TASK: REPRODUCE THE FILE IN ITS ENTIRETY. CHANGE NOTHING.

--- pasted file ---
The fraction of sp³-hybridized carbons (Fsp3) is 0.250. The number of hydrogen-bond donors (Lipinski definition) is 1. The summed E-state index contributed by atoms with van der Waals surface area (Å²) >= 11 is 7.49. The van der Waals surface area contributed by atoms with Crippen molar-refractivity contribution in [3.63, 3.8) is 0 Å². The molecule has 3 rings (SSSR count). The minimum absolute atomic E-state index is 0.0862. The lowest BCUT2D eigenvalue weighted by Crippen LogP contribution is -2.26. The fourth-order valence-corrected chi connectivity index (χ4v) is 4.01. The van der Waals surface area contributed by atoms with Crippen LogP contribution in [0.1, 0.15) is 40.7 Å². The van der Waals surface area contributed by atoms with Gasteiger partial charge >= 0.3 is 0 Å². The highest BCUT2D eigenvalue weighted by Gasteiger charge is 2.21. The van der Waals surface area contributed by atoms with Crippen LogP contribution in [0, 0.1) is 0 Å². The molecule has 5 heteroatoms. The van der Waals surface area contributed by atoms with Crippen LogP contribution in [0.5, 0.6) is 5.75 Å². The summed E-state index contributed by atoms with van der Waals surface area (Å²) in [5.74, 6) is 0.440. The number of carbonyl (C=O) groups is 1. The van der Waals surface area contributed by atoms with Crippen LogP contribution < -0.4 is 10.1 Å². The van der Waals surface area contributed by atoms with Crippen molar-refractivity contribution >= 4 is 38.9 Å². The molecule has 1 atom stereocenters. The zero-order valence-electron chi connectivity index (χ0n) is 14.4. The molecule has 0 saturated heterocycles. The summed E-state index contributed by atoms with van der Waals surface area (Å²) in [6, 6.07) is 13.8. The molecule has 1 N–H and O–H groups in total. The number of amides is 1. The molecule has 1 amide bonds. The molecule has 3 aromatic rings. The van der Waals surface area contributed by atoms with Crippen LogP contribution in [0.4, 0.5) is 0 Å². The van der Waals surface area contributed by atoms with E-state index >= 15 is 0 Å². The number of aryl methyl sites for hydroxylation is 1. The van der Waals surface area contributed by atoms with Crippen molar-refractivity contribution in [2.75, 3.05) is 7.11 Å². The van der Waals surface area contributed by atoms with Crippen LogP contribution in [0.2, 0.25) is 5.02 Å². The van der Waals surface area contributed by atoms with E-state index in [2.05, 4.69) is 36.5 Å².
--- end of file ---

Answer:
The fraction of sp³-hybridized carbons (Fsp3) is 0.250. The number of hydrogen-bond donors (Lipinski definition) is 1. The summed E-state index contributed by atoms with van der Waals surface area (Å²) >= 11 is 7.49. The van der Waals surface area contributed by atoms with Crippen molar-refractivity contribution in [3.63, 3.8) is 0 Å². The molecule has 3 rings (SSSR count). The minimum absolute atomic E-state index is 0.0862. The lowest BCUT2D eigenvalue weighted by Crippen LogP contribution is -2.26. The fourth-order valence-corrected chi connectivity index (χ4v) is 4.01. The van der Waals surface area contributed by atoms with Crippen LogP contribution in [0.1, 0.15) is 40.7 Å². The van der Waals surface area contributed by atoms with Gasteiger partial charge >= 0.3 is 0 Å². The highest BCUT2D eigenvalue weighted by Gasteiger charge is 2.21. The van der Waals surface area contributed by atoms with Crippen LogP contribution in [0, 0.1) is 0 Å². The molecule has 5 heteroatoms. The van der Waals surface area contributed by atoms with Crippen LogP contribution in [0.5, 0.6) is 5.75 Å². The summed E-state index contributed by atoms with van der Waals surface area (Å²) in [5.74, 6) is 0.440. The number of carbonyl (C=O) groups is 1. The van der Waals surface area contributed by atoms with Crippen LogP contribution < -0.4 is 10.1 Å². The van der Waals surface area contributed by atoms with Crippen molar-refractivity contribution >= 4 is 38.9 Å². The molecule has 1 atom stereocenters. The zero-order valence-electron chi connectivity index (χ0n) is 14.4. The molecule has 0 saturated heterocycles. The summed E-state index contributed by atoms with van der Waals surface area (Å²) in [6, 6.07) is 13.8. The molecule has 1 N–H and O–H groups in total. The number of amides is 1. The molecule has 1 amide bonds. The molecule has 3 aromatic rings. The van der Waals surface area contributed by atoms with Crippen LogP contribution in [0.4, 0.5) is 0 Å². The van der Waals surface area contributed by atoms with E-state index >= 15 is 0 Å². The number of aryl methyl sites for hydroxylation is 1. The van der Waals surface area contributed by atoms with Crippen molar-refractivity contribution in [2.75, 3.05) is 7.11 Å². The van der Waals surface area contributed by atoms with Crippen LogP contribution in [0.2, 0.25) is 5.02 Å². The van der Waals surface area contributed by atoms with E-state index in [2.05, 4.69) is 36.5 Å².